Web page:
Scientists discover microplastics in Vancouver ocean water samples
#BePlasticWise program challenges people to reduce waste over a year
A group of scientists have launched a challenge to combat plastic pollution in local waters by asking people to reduce single-use items like plastic cups and shopping bags — and be more mindful of everyday plastic use.
The scientists, with the Ocean Wise program, gathered water samples from the waters just outside Canada Place 10 days ago and found 1,258 tiny particles of plastic in one cubic metre of seawater.
Ocean Wise is an ocean conservation organization headquartered at the Vancouver Aquarium.
90 per cent plastic fibres
"Ninety per cent of the particles we examined were fibres," said Dr. Peter Ross, vice-president of research at Ocean Wise.
"The fibres consisted of polyester, rayon, modified cellulose, polyethylene and polypropylene. These are the ingredients of textiles, clothing, curtains, carpets," Ross said.
Any synthetic particle smaller than five millimetres is considered a microplastic, Ross said.
He said the presence of microplastics in the ocean confuse plankton and fish into thinking they are food items, leading to starvation, weakness and ultimately death for these creatures.
Government, industry and the public are being asked to sign up for a year-long initiative called #BePlasticWise — to get monthly challenges and tips on how to reduce the use of single-use plastics.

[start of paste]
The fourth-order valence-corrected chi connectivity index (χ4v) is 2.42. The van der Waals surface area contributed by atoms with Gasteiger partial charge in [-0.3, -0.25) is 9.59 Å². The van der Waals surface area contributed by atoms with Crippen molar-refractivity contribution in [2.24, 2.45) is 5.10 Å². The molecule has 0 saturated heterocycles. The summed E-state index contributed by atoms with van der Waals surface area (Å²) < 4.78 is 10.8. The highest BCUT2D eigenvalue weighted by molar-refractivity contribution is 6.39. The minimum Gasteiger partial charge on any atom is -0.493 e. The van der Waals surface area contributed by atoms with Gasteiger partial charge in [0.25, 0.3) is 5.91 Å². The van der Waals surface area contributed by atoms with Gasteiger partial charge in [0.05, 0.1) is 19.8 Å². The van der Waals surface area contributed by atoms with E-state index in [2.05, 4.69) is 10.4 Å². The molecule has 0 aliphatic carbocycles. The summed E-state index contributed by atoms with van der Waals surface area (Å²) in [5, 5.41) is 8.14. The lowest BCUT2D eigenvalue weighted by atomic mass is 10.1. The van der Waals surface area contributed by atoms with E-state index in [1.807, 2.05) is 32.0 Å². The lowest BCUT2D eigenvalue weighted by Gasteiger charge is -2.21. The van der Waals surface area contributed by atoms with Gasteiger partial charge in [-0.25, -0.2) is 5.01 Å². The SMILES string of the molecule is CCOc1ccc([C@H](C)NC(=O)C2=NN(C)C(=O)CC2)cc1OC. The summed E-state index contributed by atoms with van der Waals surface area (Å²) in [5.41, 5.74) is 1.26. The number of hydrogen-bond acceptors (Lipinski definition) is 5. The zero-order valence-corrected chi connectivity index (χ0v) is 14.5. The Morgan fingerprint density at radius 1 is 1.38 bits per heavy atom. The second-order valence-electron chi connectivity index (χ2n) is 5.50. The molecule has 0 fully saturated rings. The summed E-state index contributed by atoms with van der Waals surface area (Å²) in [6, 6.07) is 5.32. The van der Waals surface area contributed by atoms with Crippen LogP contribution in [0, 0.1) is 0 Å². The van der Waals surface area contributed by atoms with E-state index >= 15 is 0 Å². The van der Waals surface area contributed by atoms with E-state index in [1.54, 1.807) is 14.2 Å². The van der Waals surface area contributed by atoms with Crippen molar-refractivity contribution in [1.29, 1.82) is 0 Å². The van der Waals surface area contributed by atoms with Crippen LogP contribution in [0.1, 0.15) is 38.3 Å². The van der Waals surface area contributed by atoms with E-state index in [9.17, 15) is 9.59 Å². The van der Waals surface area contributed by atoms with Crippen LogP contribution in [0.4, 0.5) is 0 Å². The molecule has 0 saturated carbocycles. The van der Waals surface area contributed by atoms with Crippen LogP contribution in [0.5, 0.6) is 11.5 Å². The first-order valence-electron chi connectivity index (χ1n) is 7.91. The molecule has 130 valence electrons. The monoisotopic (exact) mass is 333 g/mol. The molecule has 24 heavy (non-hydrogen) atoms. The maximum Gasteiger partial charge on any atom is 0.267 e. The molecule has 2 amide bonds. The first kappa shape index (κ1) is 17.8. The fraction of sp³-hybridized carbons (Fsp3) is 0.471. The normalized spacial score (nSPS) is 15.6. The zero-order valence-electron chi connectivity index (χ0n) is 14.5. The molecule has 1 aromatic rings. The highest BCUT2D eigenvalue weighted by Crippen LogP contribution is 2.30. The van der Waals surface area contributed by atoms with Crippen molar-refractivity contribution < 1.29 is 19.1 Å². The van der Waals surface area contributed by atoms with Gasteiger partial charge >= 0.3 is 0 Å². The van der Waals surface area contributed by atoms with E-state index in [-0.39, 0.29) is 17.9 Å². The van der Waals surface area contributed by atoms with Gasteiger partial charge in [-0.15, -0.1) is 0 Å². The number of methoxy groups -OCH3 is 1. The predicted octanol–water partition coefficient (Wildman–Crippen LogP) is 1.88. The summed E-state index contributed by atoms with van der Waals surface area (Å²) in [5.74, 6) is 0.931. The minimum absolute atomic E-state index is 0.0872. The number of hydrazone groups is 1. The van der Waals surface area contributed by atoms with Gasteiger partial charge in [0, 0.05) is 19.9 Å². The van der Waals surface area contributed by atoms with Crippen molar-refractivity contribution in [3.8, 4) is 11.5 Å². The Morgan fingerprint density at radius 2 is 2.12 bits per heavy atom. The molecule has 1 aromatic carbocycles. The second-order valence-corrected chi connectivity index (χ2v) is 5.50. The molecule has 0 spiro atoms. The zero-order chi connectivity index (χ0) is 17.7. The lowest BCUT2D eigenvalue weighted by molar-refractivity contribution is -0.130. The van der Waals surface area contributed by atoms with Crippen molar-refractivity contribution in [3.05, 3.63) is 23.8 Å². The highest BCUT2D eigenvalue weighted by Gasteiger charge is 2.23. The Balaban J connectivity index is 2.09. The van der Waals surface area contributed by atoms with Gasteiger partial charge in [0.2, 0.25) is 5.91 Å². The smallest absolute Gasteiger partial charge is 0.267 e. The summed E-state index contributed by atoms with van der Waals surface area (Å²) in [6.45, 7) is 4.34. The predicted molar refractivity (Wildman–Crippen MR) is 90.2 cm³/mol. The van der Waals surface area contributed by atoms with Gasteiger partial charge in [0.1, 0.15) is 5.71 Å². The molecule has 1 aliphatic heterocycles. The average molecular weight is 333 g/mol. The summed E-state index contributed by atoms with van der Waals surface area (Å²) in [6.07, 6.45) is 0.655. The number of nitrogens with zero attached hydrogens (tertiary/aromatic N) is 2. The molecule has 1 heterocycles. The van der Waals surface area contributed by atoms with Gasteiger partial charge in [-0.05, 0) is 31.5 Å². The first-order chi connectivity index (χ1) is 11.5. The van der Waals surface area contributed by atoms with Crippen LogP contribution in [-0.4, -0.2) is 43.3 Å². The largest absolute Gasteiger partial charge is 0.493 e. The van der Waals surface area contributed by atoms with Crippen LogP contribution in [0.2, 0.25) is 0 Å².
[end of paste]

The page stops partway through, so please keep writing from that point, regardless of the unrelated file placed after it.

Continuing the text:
"Plastic contamination is found from pole to pole, so the high levels of microplastics we're finding in an ocean city as green as Vancouver raise the question: What does this mean for other parts of the world that are not as pristine?" said Ocean Wise president and CEO John Nightingale.
The #BePlasticWise initiatvie was launched during the GLOBE Forum, a bi-annual gathering where business and government leaders from over 50 countries meet to discuss ways to advance sustainability.
On its website, Ocean Wise says plastic waste is collecting "in the ocean at a rate of one dump truck full every minute."
"Some have estimated that by 2040 or 2050, there will be more pounds of plastic in the ocean than there are fish," said Nightingale.
Federal Environment Minister Catherine McKenna and provincial counterpart George Heyman signed the pledge at a news conference Wednesday morning.
Others signatories included author Douglas Coupland, Ratana Stephen, the co-founder of Nature's Path Foods, and Ken Flores, general manager of the Fairmont Waterfront Hotel.